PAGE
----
Somali militant group, al-Shabab, says it has killed five men it accuses of spying, including one British national.
The five men, aged between 22 and 36, were shot dead in a public execution on Tuesday in an area under the control of the Islamist group.
According to a jihadi website, the Briton had admitted giving information to British intelligence services about al-Shabab supporters living in the UK.
Another was said to be working for the Somali government.
That individual is alleged to have attached a device to a vehicle in an al-Shabab convoy which had then helped American drones to carry out an air strike.
Al-Shabab told Reuters news agency that three of the men were US spies who had helped guide drones to carry out strikes in Somalia.
The UK, US and Somali governments have not yet commented on the reports.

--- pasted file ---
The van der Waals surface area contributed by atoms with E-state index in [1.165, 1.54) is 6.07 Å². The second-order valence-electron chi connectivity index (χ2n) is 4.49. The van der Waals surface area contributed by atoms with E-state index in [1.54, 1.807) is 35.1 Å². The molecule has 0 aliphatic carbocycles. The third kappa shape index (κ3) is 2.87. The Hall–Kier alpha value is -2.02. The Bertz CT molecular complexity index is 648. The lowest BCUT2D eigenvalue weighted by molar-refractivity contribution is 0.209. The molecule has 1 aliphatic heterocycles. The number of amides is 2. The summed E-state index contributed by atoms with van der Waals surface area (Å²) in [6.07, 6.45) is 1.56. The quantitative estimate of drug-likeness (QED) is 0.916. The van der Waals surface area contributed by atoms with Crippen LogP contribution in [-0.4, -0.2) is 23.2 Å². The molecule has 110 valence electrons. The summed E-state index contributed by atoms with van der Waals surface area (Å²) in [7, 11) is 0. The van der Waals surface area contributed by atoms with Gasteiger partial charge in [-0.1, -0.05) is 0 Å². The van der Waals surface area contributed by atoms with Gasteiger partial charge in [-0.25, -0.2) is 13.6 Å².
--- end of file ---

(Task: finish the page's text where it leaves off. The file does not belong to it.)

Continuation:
Separately, local media report that suspected al-Shabab militants have killed two teachers and set fire to a staff room at a school in northern Kenya, close to the Somali border.
Al-Shabab, which is part of al-Qaeda, was forced out of the capital, Mogadishu, in 2011 by a combination of Somali government forces and African Union troops but it still operates freely in many rural parts of southern Somalia, where it often enforces Islamic law, or Sharia.
This is not the first time it has killed people it accused of spying.
In December 2017, al-Shabab killed five men, among them a teenage boy, whom it accused of working for US and Kenyan intelligence.
As well as battling for control of parts of Somalia, al-Shabab has staged terror attacks across East Africa.
In 2013 in neighbouring Kenya, 67 people were killed in a mass shooting by al-Shabab militants at the Westgate shopping mall in Nairobi.
The group was also behind Somalia’s deadliest bombing, in which at least 500 people were killed by a truck laden with explosives in Mogadishu last year. —BBC